Witt said that under the Supreme Court’s ruling his group does not see the executive order at all enforceable and that if Brownback and state government tries to enforce the order the state will “face some expensive litigation.”
Brownback has objected to the same sex marriage ruling since it was issued late last month. On Monday, the state government did announce that name changes and other state functions to recognize same sex marriages would be conducted by state agencies.
Rep. Kevin Jones (R-Wellsville), an ordained minister, said that he supports the order as a way to protect clergy and religious organizations that may object to same sex marriage on religious grounds. He said the order will provide protections. At the same time, Jones said that normally he prefers policy to be made by legislators and not through executive order but said in this case the executive order was needed.
“I think it is a good thing,” Jones told The Celock Report. “I have never been for executive orders but in this case I think it is important.”
In terms of Witt’s concerns that the executive order could lead taxpayer funded services being denied by religious groups, Jones said that he would have to look into the situation prior to commenting.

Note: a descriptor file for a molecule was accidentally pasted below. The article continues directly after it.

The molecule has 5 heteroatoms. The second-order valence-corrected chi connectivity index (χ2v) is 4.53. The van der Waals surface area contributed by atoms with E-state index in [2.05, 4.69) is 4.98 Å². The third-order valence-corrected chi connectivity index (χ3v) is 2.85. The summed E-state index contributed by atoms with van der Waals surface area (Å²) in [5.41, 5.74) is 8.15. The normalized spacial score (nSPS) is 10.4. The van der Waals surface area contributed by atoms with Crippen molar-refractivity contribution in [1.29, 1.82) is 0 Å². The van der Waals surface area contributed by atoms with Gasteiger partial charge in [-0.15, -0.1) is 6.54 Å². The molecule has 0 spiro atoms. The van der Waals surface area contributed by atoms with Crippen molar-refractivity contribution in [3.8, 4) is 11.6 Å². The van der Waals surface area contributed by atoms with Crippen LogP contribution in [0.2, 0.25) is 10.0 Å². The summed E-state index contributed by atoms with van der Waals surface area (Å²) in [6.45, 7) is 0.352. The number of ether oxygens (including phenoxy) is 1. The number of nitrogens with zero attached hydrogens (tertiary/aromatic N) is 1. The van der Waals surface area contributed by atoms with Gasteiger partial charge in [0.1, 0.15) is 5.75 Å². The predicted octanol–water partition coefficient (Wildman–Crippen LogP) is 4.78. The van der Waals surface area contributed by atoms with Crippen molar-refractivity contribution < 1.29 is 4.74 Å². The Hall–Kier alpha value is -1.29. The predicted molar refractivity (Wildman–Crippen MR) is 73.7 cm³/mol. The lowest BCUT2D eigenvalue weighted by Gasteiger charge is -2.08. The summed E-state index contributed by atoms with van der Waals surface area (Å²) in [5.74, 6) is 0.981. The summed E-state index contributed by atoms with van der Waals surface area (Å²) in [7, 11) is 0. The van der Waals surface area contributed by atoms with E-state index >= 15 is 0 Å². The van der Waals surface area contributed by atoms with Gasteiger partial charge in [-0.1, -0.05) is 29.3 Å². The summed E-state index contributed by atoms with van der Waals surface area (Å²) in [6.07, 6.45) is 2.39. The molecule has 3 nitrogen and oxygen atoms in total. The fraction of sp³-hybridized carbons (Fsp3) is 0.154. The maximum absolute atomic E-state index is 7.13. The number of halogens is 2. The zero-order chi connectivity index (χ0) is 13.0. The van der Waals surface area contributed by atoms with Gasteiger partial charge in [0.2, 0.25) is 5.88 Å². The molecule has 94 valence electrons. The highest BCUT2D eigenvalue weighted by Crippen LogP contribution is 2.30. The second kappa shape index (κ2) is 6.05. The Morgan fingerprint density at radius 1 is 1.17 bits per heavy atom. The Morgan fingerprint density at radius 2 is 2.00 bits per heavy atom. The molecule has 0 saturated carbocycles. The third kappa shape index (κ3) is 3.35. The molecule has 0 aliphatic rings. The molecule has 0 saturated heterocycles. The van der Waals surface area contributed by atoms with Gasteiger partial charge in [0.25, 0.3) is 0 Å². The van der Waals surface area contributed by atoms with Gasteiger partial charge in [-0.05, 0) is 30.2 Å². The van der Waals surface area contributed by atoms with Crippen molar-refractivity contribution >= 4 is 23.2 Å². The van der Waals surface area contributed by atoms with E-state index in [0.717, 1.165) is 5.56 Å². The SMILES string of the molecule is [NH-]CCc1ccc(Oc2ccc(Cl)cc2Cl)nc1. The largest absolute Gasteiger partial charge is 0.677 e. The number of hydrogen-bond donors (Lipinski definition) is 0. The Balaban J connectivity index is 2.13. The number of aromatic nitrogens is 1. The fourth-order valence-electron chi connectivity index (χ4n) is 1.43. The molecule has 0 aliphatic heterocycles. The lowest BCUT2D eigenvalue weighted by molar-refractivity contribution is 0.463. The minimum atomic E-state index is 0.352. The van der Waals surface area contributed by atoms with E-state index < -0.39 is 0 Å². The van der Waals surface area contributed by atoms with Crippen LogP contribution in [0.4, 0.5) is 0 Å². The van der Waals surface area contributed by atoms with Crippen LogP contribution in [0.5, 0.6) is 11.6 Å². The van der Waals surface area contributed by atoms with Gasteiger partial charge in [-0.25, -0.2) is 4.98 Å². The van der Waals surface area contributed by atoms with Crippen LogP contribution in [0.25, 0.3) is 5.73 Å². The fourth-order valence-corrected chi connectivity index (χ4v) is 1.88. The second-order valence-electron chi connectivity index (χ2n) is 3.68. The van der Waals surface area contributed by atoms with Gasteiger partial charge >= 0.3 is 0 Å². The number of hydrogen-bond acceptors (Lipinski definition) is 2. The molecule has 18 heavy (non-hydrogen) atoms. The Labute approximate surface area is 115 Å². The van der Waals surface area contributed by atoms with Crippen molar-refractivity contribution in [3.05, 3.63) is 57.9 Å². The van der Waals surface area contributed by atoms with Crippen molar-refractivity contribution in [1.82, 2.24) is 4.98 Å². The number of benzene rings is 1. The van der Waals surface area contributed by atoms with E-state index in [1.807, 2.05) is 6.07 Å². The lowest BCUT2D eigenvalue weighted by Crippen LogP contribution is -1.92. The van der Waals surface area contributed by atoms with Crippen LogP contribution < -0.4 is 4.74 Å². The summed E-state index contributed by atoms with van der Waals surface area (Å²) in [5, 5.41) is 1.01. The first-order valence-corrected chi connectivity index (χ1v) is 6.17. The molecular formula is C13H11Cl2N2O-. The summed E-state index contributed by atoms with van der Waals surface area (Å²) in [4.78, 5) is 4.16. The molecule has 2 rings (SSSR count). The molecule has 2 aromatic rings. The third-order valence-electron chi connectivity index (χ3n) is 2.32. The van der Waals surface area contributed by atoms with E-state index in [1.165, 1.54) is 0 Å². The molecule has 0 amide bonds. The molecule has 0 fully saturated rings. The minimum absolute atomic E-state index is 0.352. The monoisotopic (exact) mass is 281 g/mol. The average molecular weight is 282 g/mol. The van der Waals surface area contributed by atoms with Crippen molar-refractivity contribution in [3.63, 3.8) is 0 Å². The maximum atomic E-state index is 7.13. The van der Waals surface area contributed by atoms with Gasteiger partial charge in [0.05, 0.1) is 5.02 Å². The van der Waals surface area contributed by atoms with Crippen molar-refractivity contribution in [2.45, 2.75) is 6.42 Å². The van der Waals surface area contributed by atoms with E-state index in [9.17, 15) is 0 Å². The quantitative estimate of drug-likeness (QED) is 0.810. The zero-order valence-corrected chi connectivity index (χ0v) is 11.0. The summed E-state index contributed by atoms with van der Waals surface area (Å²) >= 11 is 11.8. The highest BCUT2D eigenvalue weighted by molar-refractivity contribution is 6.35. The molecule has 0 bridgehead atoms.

The order would impact a variety of state government agencies from taking action in situations, including the state attorney general, state consumer protection agencies and agencies regulating businesses and charities in the state.
Rep. Jim Ward (D-Wichita) said that he did not have a problem with protecting clergy who do not want to perform same sex weddings or from churches that would not want to rent out a church hall for a same sex wedding or reception. At the same time he said he had concerns that the executive order could lead to discrimination by businesses against same sex couples.
“When you engage in the marketplace you have to transact business with people you don’t like,” Ward told The Celock Report.